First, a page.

When doing my own training 'plan' in the past, I'd often set off with a specific goal, but then drift and default to following a group because that was more fun and mentally easier. The downside is that you're never (or at least I'm never) going to do all-out intervals with all-out recovery periods in the middle of a group ride. Further, if you're doing hard group rides often, you probably won't be fresh enough to do said all-out intervals properly. See #2.
4. It’s cool — and more accurate — to have a pro guide you
Everyone likes personal attention, right? I've joked that coaches for amateur riders are like paid friends. But really, a good coach is better than that; if your friends are like mine, they're probably much better at giving you a hard time than thoughtful training prescriptions. I've enjoyed having a coach not only cook up a custom plan for my specific goals around constraints and preferences, but also tweak things on the fly and explain why we were doing what. I found myself really looking forward to new workouts like mini challenges.
I also appreciated not having to worry about analysis or planning. As riders in 2016, we have access to a variety of tools, from power meters to SMO2 devices to TrainingPeaks' comprehensive Performance Manager Chart, but that doesn’t mean we really know what to do with these things.
I’ve found a pro coach to be like a doctor or a dentist. Sure, you can Google around and try to do some self-analysis, but it’s a lot more straightforward and probably more accurate to just go to a pro and get their opinion.
With TrainingPeaks (and with Today's Plan), you can plot out cumulative training load, rest and (hopefully) freshness. I enjoyed letting a pro coach take the wheel here, and just focus on doing the workouts myself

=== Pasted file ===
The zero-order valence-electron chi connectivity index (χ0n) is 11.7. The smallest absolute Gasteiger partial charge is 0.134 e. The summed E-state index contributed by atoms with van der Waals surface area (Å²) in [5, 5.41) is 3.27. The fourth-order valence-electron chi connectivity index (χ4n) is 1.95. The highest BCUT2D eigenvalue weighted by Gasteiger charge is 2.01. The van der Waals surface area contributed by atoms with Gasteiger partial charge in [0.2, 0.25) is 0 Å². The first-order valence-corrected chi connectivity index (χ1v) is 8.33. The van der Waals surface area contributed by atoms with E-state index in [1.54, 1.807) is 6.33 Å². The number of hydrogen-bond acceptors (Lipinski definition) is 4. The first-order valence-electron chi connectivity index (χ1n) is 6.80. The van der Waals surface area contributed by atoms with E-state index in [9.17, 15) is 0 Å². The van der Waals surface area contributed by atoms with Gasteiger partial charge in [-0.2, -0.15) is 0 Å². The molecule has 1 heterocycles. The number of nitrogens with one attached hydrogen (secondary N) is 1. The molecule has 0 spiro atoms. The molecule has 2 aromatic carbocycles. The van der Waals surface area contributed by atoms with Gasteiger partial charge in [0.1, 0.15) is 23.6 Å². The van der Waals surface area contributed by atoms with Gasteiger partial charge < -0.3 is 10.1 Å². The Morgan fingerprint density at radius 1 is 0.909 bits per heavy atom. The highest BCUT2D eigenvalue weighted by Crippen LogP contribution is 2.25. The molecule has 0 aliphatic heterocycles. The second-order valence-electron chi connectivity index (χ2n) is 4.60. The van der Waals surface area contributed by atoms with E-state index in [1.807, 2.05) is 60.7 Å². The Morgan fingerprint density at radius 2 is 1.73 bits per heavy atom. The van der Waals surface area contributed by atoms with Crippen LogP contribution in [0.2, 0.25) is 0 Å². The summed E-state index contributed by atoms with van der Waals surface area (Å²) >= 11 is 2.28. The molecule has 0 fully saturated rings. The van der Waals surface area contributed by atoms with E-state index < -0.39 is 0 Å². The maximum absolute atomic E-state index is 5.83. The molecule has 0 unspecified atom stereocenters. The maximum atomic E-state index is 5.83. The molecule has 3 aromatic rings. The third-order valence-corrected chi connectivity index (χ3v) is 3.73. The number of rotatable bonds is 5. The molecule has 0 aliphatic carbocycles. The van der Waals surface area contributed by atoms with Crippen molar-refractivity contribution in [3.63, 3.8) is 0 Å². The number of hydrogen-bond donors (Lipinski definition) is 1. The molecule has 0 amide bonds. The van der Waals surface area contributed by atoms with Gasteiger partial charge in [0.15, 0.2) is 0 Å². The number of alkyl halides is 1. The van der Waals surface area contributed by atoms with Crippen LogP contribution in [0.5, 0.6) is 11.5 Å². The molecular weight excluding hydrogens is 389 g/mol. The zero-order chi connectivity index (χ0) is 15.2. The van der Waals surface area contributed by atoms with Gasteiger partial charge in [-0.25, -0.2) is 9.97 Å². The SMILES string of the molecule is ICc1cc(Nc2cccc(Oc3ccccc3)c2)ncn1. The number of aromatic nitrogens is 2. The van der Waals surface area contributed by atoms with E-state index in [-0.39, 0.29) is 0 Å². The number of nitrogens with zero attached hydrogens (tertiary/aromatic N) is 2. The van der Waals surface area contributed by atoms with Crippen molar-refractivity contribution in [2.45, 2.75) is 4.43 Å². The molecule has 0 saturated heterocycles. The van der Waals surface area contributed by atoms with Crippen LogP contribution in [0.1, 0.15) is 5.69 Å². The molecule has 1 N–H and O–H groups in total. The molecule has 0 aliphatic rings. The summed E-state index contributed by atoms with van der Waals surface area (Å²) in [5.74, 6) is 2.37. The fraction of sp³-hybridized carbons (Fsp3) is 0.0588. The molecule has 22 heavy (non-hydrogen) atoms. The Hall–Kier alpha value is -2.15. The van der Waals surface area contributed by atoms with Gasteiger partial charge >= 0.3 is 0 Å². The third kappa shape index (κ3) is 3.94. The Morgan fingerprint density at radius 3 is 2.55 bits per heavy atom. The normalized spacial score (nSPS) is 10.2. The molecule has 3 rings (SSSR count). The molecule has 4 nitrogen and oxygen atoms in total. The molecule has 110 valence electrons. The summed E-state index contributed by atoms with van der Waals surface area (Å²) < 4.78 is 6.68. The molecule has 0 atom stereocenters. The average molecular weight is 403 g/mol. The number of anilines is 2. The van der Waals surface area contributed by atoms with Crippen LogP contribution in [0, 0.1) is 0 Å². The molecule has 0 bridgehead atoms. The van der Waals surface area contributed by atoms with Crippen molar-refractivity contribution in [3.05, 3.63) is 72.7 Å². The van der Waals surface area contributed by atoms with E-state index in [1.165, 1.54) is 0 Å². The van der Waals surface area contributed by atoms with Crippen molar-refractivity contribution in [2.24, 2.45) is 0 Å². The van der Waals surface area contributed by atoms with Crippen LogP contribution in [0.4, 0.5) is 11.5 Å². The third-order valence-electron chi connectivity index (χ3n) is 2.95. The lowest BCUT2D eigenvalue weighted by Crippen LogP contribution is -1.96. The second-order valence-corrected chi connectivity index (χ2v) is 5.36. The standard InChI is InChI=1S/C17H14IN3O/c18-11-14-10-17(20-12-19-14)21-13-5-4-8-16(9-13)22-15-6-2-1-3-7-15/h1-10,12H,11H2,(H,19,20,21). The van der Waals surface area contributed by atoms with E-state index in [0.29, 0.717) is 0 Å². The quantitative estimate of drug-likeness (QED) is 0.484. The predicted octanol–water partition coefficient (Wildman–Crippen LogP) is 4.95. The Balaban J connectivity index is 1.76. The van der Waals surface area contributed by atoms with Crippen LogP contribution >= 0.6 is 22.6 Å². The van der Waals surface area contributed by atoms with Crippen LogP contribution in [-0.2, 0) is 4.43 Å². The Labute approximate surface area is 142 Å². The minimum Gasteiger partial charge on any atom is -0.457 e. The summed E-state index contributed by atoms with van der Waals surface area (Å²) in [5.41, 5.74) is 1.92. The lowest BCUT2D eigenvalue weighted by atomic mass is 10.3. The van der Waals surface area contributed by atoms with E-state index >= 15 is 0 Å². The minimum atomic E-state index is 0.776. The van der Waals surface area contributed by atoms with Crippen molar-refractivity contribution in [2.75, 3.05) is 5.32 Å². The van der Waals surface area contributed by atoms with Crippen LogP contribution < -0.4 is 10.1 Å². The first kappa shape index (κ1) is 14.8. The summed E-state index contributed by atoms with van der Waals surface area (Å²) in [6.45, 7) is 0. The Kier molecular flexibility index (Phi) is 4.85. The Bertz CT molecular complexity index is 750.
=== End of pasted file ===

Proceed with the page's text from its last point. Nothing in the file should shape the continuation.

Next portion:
5. Lo and behold, it works
Coaching isn’t cheap. As much as we’d all like to have the best possible product and service for a super low price, that doesn’t often work out. For many people, it might be cost-prohibitive. But you could say the same thing about a new pair of Gucci carbon wheels. And I’d argue that good coaching can make you faster than said wheels.
There’s a reason why pro riders are coached. Even top athletes who know their bodies well benefit from expert guidance, whether that’s through planned periodization, monitoring and adjustment of training, or just encouragement and insight.
Stock training plans are available from a variety of sources, and both TrainingPeaks and Today’s Plan offer excellent platforms for self-monitoring. For instance, you can buy a plan through either, then upload your rides into the calendar and get instant feedback on how well you’re tracking against the plan. I’ve used TrainingPeaks’ plans when I was training for something I was totally ignorant about, like doing my first marathon or Ironman, and definitely benefited from the guiding regimentation. Today’s Plan has the cool option of specifying how many hours you have on each day to train, and then the software customizes your training around that. These are a far cry from handwriting my own plan back in college, using Joe Friel’s still-excellent The Cyclist’s Training Bible as a resource.
But even the best book or software can’t replace a good coach. Now, Frank hasn’t performed any miracles. I will not be competing in Rio or in France this summer. But I am seeing higher power numbers than I have for a while, I’m going into events and hard training more rested than I have in the past, and overall I’m just enjoying the whole training process more.